Anytime you are compensated for a service or receive any payment, conflict of interests exist. Jason Zweig, writing in the Wall Street Journal, pointed out that noble scribes like him cannot get around conflicts of interest either.

Commissions, for instance, are often used as a whipping boy, but in some cases commissions are perfect. With American Funds, Class A shares, the charge declines as assets build and over time could end up with lower costs. Insurance products have commissions and are essential to a comprehensive financial plan. Here’s a real life example. In the 1980s and 1990s, the mantra “Buy term, invest the rest” became popular. After all, whole life cash values grew at a pedestrian rate compared to the booming stock market.

However, what goes up, comes down. The bubble burst followed by the great recession led to low stock market returns for a decade. Behavioral finances kicks in; it's our reptilian brain, we cannot help it. In your 30s and 40s retirement was in the distant future. A stock market slump scare like the 25 percent one-day drop in October 1987 perhaps didn’t worry you. We did not have a 24-hour news channels breathlessly reporting nor did we have instant data access via the internet. Jump to the new century, and a new paradigm exists plus we are older, closer to retirement, and more sensitive to financial disarray.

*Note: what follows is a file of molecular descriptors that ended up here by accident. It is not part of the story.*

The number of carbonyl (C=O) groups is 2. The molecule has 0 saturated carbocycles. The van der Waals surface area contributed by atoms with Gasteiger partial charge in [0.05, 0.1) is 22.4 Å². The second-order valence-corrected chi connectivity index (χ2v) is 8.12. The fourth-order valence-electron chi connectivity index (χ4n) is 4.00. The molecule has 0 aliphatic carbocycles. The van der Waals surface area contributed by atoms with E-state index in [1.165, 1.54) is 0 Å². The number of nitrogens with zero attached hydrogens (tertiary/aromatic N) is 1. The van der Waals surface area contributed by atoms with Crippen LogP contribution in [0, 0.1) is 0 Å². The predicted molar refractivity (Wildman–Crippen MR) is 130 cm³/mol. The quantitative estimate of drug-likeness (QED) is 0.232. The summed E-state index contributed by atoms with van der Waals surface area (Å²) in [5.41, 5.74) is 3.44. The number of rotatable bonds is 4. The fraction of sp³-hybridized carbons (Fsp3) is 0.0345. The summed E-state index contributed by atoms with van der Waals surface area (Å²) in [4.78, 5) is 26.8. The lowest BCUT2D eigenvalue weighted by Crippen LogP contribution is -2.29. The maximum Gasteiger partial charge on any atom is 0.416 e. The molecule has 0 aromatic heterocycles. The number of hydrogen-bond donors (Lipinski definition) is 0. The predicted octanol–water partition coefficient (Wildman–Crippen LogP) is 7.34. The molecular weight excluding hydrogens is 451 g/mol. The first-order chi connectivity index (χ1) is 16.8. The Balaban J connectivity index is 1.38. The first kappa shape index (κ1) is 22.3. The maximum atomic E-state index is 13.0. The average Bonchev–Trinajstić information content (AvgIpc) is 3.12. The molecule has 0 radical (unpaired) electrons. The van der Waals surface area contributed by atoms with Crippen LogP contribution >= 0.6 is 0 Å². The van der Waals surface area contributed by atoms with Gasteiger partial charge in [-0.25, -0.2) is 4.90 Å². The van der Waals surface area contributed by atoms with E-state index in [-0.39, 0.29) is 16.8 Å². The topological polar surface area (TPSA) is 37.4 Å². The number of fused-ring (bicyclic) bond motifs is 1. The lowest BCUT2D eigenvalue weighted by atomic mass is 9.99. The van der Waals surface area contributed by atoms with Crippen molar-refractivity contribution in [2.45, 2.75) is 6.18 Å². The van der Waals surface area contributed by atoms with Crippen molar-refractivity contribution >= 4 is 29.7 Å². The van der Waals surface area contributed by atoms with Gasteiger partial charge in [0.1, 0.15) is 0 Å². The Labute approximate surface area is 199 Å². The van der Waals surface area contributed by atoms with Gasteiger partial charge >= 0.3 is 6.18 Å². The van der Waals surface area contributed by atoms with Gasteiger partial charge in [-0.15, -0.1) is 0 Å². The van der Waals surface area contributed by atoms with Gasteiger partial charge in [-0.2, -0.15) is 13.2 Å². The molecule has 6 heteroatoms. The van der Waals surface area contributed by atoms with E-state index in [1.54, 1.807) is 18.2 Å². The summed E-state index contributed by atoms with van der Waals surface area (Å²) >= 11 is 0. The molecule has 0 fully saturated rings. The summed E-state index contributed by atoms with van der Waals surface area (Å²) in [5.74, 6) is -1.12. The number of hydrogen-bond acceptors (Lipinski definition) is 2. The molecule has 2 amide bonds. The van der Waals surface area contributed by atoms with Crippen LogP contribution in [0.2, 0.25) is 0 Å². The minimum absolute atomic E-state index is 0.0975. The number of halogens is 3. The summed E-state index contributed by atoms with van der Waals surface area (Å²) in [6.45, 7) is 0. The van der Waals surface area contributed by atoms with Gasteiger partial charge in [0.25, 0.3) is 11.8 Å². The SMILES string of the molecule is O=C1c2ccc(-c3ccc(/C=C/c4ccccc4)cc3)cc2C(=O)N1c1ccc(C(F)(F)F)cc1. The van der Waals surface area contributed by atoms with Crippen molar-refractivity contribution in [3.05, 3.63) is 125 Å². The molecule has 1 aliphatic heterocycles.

If you panic-sold in 2008, buying term insurance and investing the rest was a lousy strategy but great marketing by asset managers who sometimes take great pride in avoiding commission based products. Some older cash-value life insurance policies and annuity contracts have guaranteed rates up to 4 percent, long after the commission was paid. For middle-income Americans, having a mortgage-free home and a whole-life policy can provide financial security for a family. Buy term, invest the rest requires discipline, lots of it, but the strategy has conflicts of interests, too.

Avoid United’s Black Eye

Social media buzzed when smartphone videos surfaced showing a paying passenger forcibly ejected from an overbooked United flight. United's ham-fisted handling of the situation provides lessons perhaps the company (and investors) can learn and avoid in the future. United Airlines’ parent, United Continental Holdings, Inc., dropped 5 percent in one trading day showing the danger of owning individual stocks versus a mutual fund or exchange-traded fund. United forced the passenger from the plane so a crew could get to a destination. The in-transit crew was at an airport, and quite likely there are private planes available. United will end up spending significantly more money on the settlement than the cost of hiring a private pilot. What looks good in the short-term can cost money and reduce returns in the long-term.

You can’t always get what you want, but Buz Livingston, CFP can help figure out what you need. For specific recommendations, visit or come by the office in Redfish Village, 2050 Scenic 30A, M-1 Suite 230.